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Tribal advocates feel 'relief' after SCOTUS ICWA ruling

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Mike Moen

(Prairie News Service) Tribal advocates are cheering a U.S. Supreme Court decision Thursday which allows a landmark law dealing with child welfare cases to stand. It follows a tense period of worry and planning in states like North Dakota.

In a 7-2 ruling, the court upheld the Indian Child Welfare Act, adopted in 1978 to address the widespread issue of Native children being placed in non-Native homes for foster care or adoption. The law emphasizes keeping children within their tribal communities to maintain their cultural well-being.

Rep. Jayme Davis, D-Rolette, led the recent push for North Dakota to adopt its own protections in case the federal law was overturned. 

"It's just really great to see, you know, something so positive come out of the Supreme Court regarding our Indian children," Davis observed. "It's the Indian Child Welfare Act, but the big underlying issue on this was our sovereignty as well."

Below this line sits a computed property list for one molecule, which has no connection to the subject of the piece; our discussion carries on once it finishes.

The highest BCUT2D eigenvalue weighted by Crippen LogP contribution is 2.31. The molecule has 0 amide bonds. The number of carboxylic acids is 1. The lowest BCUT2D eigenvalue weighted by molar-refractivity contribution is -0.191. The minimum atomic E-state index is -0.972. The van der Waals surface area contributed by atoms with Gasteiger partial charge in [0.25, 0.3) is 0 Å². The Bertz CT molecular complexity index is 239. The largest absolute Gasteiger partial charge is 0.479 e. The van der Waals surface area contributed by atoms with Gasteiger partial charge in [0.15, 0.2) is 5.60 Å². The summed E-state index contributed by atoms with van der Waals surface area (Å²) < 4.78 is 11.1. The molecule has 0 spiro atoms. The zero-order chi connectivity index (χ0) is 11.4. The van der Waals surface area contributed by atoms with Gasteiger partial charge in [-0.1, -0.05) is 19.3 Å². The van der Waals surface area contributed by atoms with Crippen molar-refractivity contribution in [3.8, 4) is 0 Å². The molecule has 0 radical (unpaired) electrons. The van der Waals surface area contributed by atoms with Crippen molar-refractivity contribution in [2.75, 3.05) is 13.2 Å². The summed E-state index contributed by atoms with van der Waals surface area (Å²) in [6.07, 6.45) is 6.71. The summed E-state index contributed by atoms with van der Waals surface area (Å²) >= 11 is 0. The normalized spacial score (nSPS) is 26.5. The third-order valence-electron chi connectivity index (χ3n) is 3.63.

This past session, the North Dakota Legislature joined several other states in adopting laws to keep the essence of the federal act in place.

The group North Dakota Native Vote issued a statement calling the outcome "a win for the future of tribal nations." Plaintiffs in the case argued the law was unconstitutional because they felt it was discriminatory toward non-Natives.

Erin Dougherty Lynch, managing attorney for the Native American Rights Fund, said as for tribal sovereignty, the ruling is clear in affirming the precedents of long-standing federal Indian laws. She suggested those who still want to undermine such policies could encounter legal headwinds.

"I don't think it necessarily foreclosed future cases from them," Lynch asserted. "I have no doubt that they will continue to bring cases that challenge tribal sovereignty. But I think today's decision should make them think twice about whether or not those future cases will be successful."

Lynch hopes the case spurs more states to strengthen their own laws and practices in handling similar situations. She noted state-level laws can stretch further than the protections under the Indian Child Welfare Act. Rep. Davis added North Dakota's system is not perfect, but even prior to this year's efforts, it had been taking steps to make improvements within the courts and in communicating with tribal nations.